In the early days of gaming, local, couch play was part and parcel of the gaming experience. Today, a game where hundreds or even thousands of players are in the same session is nothing out of the ordinary, and there are Battle Royale games now, a whole genre of games where a hundred or more players are whittled down to a single winner.

The sheer scale of some online games dwarfs many of the most popular streaming services. Whilst Netflix remains the most successful streaming video site with 222 million subscribers, kids game Roblox has 230 million active accounts and Fortnite has over 350 million registered players. So if we assume these games reflect a growing trend, the demand on server networks is only going to increase, and gaming companies will have to look for more innovative solutions to continue meeting demand.

 

Cross-Platform

The ability for gamers on different devices and platforms to play and compete together is becoming an increasingly common feature of AAA multiplayer games like Apex Legends, Fornite and Call of Duty. EA Sports recently confirmed that FIFA 23 will be joining other heavy hitters in exploring cross-platform play. Considering the large amount of games on the market, and the various game modes for each game, studios are looking at crossplay to increase the amount of players who can play together. One of the main driver is to lower matchmaking time and prevent players from having to wait hours before opponents are ready to play with them.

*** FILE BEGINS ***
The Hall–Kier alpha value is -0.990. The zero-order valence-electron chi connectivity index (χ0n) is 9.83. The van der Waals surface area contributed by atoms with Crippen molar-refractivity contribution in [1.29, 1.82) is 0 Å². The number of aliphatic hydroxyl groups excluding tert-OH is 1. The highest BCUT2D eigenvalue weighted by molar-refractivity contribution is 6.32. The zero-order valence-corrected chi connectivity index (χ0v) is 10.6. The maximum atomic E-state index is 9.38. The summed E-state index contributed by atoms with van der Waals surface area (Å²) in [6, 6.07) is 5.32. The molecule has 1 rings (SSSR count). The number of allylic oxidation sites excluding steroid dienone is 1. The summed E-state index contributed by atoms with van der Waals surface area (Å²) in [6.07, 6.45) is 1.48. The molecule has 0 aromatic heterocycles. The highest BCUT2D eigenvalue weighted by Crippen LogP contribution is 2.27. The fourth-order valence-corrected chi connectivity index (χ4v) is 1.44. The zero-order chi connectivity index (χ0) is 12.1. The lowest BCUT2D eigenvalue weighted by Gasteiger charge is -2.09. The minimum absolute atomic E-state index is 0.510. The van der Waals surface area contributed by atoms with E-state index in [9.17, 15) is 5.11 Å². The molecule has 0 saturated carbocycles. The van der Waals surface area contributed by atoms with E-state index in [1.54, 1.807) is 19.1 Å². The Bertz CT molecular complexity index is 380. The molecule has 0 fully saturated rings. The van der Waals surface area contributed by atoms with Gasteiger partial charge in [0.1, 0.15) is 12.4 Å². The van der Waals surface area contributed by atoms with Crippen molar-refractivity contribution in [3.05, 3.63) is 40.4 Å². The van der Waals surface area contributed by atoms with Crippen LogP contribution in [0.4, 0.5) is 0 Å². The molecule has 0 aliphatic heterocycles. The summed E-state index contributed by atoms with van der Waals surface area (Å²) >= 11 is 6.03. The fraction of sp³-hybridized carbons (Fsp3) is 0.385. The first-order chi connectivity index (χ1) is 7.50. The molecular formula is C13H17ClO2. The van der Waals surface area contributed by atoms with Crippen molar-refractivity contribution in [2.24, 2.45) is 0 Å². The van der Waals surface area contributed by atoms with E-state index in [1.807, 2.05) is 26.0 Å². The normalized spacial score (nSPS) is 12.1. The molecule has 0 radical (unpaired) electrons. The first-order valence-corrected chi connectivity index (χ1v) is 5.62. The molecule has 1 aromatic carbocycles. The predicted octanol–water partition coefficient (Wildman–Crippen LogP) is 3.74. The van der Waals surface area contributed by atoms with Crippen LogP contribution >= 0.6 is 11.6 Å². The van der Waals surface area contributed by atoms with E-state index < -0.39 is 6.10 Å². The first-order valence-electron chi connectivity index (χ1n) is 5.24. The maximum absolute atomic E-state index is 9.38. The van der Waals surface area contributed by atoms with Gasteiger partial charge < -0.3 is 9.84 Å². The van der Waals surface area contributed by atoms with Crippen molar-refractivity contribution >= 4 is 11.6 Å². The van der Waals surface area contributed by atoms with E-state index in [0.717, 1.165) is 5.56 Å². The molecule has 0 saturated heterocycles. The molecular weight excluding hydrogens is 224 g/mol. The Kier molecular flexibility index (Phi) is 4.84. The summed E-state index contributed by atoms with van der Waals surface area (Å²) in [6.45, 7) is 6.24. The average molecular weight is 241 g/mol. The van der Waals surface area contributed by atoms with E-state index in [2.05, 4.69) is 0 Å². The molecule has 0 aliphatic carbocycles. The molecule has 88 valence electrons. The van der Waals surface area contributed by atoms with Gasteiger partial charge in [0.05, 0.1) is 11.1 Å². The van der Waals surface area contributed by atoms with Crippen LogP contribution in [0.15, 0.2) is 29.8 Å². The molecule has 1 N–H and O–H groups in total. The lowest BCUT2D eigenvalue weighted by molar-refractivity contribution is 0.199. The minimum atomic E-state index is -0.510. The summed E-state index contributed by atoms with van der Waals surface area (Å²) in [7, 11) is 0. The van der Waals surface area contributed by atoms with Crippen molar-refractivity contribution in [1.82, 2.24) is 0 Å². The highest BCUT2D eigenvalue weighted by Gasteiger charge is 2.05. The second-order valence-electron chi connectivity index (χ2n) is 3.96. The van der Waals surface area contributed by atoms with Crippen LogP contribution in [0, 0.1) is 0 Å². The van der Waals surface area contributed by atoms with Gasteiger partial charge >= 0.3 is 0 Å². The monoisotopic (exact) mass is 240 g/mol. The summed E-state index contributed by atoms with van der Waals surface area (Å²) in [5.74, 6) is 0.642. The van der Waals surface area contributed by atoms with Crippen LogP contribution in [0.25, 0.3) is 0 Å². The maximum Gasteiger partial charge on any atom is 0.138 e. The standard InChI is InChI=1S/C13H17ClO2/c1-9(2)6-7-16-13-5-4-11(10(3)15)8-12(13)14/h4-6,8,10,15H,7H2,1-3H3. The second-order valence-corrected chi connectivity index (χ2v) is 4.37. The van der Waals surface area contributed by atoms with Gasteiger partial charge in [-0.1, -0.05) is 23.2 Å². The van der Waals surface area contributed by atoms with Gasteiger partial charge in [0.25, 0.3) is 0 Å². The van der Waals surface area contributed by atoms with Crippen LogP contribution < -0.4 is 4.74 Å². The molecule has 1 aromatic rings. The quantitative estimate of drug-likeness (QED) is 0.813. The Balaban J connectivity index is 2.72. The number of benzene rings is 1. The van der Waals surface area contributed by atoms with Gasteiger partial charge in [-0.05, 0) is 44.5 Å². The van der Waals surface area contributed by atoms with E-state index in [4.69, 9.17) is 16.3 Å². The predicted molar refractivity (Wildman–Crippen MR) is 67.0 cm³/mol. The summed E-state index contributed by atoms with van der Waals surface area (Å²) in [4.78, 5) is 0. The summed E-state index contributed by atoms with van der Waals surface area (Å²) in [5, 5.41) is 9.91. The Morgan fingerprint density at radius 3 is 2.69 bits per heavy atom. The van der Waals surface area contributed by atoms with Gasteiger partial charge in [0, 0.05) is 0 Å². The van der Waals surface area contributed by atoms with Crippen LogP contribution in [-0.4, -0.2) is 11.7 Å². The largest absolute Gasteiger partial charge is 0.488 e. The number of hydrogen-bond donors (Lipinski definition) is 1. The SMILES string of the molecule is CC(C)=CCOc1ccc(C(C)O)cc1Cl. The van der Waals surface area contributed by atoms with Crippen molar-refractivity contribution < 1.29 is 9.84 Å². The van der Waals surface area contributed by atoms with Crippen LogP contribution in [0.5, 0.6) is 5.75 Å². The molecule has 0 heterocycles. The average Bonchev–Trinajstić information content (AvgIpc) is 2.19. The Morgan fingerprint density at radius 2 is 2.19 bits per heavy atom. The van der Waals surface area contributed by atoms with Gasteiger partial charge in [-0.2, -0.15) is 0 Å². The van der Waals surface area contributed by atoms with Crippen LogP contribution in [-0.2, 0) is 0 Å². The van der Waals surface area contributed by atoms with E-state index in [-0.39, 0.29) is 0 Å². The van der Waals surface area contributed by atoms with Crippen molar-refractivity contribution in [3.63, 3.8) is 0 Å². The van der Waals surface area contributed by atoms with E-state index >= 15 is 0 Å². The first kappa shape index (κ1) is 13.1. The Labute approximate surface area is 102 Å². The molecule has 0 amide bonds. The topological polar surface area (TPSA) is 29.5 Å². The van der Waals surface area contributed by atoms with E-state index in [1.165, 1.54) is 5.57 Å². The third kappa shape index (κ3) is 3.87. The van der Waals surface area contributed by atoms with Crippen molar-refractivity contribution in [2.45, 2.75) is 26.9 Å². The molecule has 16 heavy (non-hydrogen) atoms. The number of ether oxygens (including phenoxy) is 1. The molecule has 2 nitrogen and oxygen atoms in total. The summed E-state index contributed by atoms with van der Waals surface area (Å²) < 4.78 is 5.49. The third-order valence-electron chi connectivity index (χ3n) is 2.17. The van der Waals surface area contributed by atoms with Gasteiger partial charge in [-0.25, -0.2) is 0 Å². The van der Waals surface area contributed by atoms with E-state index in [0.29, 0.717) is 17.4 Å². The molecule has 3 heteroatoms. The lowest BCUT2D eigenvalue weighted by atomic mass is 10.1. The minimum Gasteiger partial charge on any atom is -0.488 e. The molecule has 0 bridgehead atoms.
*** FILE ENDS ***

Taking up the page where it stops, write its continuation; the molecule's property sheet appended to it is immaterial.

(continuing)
From a latency perspective, different infrastructure across platforms means lag and downtime are far more likely. When it comes to cross-play, studios can’t use P2P (peer-to-peer) since console vendors don’t support direct communication (i.e. an Xbox can’t communicate directly with a playstation). On top of that, P2P may be limited by player’s home network (restrictive natting for example). That’s why studios typically use relays in a handful of centralised locations. Relays are seen as cheaper than authoritative server. They although have large flaws like making it harder for studios to prevent cheating, which is becoming more and more important with Web3 & NFT. This causes  higherlatency since traffic needs to travel longer distances between players. For example, when Apex Legends went cross-platform, players were inundated with frame rate drops, lags and glitches.

Edge computing allows studios to deploy cross-play games as close as possible to their players, significantly reducing latency. Which can negate some of the delay issues around differing platforms.

 

VR and the Metaverse

Despite hitting shelves in 2016, VR is only now slowly making its way into mainstream gaming. Advances in technology have gradually improved the user experience, while also bringing the price of hardware down and closer to the mass market – not to mention the metaverse bringing renewed attention to the tech. But latency issues still present a serious hurdle to wider adoption unless it’s addressed.